The Rules of Summer

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“What did you learn this summer?” I asked my daughter on one of the last evenings before school started.  Her quick reply was her newest accomplishment: riding a bicycle without training wheels.  Her pride was still fresh, and I could hear it in her voice.  I hugged her close with a smile.

This summer has been quieter than last.  Mostly we’ve spent our summer peeking out the windows to check on our daughter as she played outside with the neighborhood kids.  Sometimes I sat outside on the front steps with a book as the kids played.  I listened to their games, stories, and ideas with interest as I flashed back to summers I spent with a pack of neighborhood kids.

I always seemed to be one of the oldest of the group, and I was the oldest child in my family as well.  I imagine my role wasn’t dissimilar from the older boy in The Rules of Summer by Shaun Tan who imparts the wisdom of his years to a younger child, including rules like “Never leave one red sock on the clothesline” and “Never be late for a parade.”  The art is surreal and sometimes ominous, revealing the dark parts of childhood relationships along with the sublime.

I don’t remember any of the misinformation I passed down to the younger kids (whether mistaken or purposeful), but it seems it is part of childhood to “learn” some not quite right ideas from those who come before us.  Tan renders that so beautifully in his book; I think most adult readers will find something to jog a memory of childhood summers–perhaps a rule or idea from an older sibling that seemed true at the time but now is as fantastic as some of the scenes from the book.

Though my daughter is an only child surrounded by same-aged kids on our block, she doesn’t completely miss out on this universal experience.  She spends a lot of time with her eight-year-old aunt, who told her never, ever to touch a fire hydrant.  They are super hot from all the fire inside.  You have to be careful.

It seems some things never change.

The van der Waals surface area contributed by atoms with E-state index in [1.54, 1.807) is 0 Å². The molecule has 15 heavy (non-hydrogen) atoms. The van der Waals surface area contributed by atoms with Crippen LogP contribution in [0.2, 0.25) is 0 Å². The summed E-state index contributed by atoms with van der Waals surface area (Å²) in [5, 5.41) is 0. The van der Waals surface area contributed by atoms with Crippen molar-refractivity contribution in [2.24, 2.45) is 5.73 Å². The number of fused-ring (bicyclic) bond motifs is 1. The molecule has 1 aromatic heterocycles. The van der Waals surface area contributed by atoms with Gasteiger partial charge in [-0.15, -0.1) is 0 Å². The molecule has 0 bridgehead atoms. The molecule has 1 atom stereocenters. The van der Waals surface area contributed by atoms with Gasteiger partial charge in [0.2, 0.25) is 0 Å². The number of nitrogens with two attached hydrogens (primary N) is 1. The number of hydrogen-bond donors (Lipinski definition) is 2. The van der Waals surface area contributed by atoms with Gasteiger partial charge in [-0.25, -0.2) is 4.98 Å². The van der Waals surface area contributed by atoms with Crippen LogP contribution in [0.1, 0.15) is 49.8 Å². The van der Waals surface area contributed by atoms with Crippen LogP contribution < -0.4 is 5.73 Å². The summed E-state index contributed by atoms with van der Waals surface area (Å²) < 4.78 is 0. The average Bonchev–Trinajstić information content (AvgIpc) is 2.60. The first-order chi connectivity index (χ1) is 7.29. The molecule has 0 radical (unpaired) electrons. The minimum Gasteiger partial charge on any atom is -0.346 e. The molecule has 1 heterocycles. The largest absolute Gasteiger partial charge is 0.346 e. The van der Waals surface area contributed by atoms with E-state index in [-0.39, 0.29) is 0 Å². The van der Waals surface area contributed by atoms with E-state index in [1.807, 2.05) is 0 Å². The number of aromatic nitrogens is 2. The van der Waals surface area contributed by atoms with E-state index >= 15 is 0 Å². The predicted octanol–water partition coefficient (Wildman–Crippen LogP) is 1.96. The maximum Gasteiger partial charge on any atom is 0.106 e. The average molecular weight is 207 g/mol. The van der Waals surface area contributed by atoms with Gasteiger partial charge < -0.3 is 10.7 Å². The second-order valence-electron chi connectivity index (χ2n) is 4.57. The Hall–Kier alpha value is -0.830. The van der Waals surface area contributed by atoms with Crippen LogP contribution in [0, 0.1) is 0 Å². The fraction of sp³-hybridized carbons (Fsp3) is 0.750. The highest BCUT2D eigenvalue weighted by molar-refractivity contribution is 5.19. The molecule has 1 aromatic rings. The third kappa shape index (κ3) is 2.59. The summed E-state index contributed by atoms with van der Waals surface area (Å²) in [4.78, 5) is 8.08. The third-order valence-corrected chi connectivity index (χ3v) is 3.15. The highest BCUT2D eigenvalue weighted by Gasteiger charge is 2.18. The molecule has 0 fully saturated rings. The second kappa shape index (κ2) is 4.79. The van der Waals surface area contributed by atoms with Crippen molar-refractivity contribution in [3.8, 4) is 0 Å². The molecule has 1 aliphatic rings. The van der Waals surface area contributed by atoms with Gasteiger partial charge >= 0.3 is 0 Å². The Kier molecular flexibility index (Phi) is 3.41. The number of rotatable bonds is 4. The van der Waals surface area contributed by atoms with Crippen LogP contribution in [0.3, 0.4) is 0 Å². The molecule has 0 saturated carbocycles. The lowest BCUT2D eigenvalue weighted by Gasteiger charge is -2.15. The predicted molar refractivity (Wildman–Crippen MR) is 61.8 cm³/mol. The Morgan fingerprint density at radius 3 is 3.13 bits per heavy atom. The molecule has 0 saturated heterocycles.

Read more about The Rules of Summer by Shaun Tan:

The book is also available as an app, and there is a teacher’s guide.

 

On the week’s events

SecretHum_cover_FINALIt has been a long and difficult week for many people.  My news feed for the past week has been full of difficult topics–stuff that we don’t often want to talk about.  Mental illness, suicide, race relations, violence.  A lot of people seem to be feeling raw and angry over these things.  I don’t blame them.  Parts of me are raw and angry too.

This week I read The Secret Hum of a Daisy by Tracy Holczer.  It is a middle grade novel about a girl who is in her own difficult spot.  After years of living a here-and-there life with her mother, Grace is grieving her mother’s loss and trying to figure out where she belongs now.  It is a lovely story about grief and identity that made me tear up several times. Mostly I felt like the novel was about hope.

Whenever Grace had to start at a new school after yet another move, her mother would tell her, “You can do this.  You are brave, and you are loved.”  I want to repeat those words to so many people right now.

You are brave.

You are loved.

I can’t change the world with those words, but perhaps if we keep talking and keep changing our own small worlds, things will get better.

A Weekend in Chicago

On our way out of town on Friday, I was scrolling through my social media feed when I saw a headline with the words “This might be the biggest Twin Cities weekend of the summer.”  That is not what you really want to see when you’re leaving for a weekend getaway.  We already knew we were going to miss Northern Spark and the launch of the Green Line, but we kept our eyes on Chicago.

It seemed that city was also having a pretty big weekend, and we were right in the middle of it.  Most of our fellow commuter train passengers on Saturday appeared to be headed to the Blues Festival .  We were there to play tourist.  I grew up outside of Chicago, and a part of me will always consider Chicago to be “my city” no matter how Minnesotan I feel these days.  It’s always fun to share my memories of Chicago, especially now that my daughter is old enough to get excited about it too.  I love that she showed as much enthusiasm for some of the more iconic scenes as she did a random playground we happened by.

That evening we made our way to the Wicker Park neighborhood (after the six year old was safely deposited at Grandma’s) for the reason we were willing to leave town on one of the best Twin Cities weekends of the summer.  Braid and the Smoking Popes at the Double Door’s 20th Anniversary celebration.  As soon as we saw that these two old favorites were playing, we jumped on the tickets and made our plans.